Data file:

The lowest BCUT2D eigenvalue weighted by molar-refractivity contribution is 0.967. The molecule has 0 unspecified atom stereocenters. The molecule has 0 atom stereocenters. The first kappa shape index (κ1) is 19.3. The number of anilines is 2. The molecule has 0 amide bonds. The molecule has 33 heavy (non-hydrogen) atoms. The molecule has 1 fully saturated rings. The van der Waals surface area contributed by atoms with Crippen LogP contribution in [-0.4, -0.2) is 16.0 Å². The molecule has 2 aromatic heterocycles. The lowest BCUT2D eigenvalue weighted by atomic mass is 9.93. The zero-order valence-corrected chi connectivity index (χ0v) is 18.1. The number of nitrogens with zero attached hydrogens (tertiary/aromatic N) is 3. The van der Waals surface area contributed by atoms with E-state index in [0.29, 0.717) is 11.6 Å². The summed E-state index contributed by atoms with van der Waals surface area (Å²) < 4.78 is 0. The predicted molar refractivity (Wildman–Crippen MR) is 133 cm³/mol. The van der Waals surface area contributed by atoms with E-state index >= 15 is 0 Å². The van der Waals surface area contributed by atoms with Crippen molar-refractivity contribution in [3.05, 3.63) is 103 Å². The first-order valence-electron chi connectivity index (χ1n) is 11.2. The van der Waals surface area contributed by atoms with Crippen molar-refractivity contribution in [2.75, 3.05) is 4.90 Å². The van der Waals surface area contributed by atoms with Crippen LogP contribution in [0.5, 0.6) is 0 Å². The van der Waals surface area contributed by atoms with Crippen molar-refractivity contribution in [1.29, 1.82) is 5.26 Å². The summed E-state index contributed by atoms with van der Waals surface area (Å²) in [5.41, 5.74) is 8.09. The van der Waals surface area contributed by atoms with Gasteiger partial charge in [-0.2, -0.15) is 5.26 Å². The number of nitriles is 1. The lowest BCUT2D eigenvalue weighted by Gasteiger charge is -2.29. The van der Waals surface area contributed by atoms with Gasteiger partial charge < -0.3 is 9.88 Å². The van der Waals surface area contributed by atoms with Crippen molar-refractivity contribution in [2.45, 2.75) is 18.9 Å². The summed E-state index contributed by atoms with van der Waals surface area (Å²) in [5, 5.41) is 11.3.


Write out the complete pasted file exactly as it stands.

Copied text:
The lowest BCUT2D eigenvalue weighted by molar-refractivity contribution is 0.967. The molecule has 0 unspecified atom stereocenters. The molecule has 0 atom stereocenters. The first kappa shape index (κ1) is 19.3. The number of anilines is 2. The molecule has 0 amide bonds. The molecule has 33 heavy (non-hydrogen) atoms. The molecule has 1 fully saturated rings. The van der Waals surface area contributed by atoms with Crippen LogP contribution in [-0.4, -0.2) is 16.0 Å². The molecule has 2 aromatic heterocycles. The lowest BCUT2D eigenvalue weighted by atomic mass is 9.93. The zero-order valence-corrected chi connectivity index (χ0v) is 18.1. The number of nitrogens with zero attached hydrogens (tertiary/aromatic N) is 3. The van der Waals surface area contributed by atoms with E-state index in [0.29, 0.717) is 11.6 Å². The summed E-state index contributed by atoms with van der Waals surface area (Å²) < 4.78 is 0. The predicted molar refractivity (Wildman–Crippen MR) is 133 cm³/mol. The van der Waals surface area contributed by atoms with E-state index >= 15 is 0 Å². The van der Waals surface area contributed by atoms with Crippen molar-refractivity contribution in [3.05, 3.63) is 103 Å². The first-order valence-electron chi connectivity index (χ1n) is 11.2. The van der Waals surface area contributed by atoms with Crippen molar-refractivity contribution in [2.75, 3.05) is 4.90 Å². The van der Waals surface area contributed by atoms with Crippen LogP contribution in [0.5, 0.6) is 0 Å². The van der Waals surface area contributed by atoms with Crippen molar-refractivity contribution in [1.29, 1.82) is 5.26 Å². The summed E-state index contributed by atoms with van der Waals surface area (Å²) in [5.41, 5.74) is 8.09. The van der Waals surface area contributed by atoms with Gasteiger partial charge in [-0.2, -0.15) is 5.26 Å². The number of nitriles is 1. The lowest BCUT2D eigenvalue weighted by Gasteiger charge is -2.29. The van der Waals surface area contributed by atoms with Gasteiger partial charge < -0.3 is 9.88 Å². The van der Waals surface area contributed by atoms with Crippen molar-refractivity contribution in [2.45, 2.75) is 18.9 Å². The summed E-state index contributed by atoms with van der Waals surface area (Å²) in [5, 5.41) is 11.3.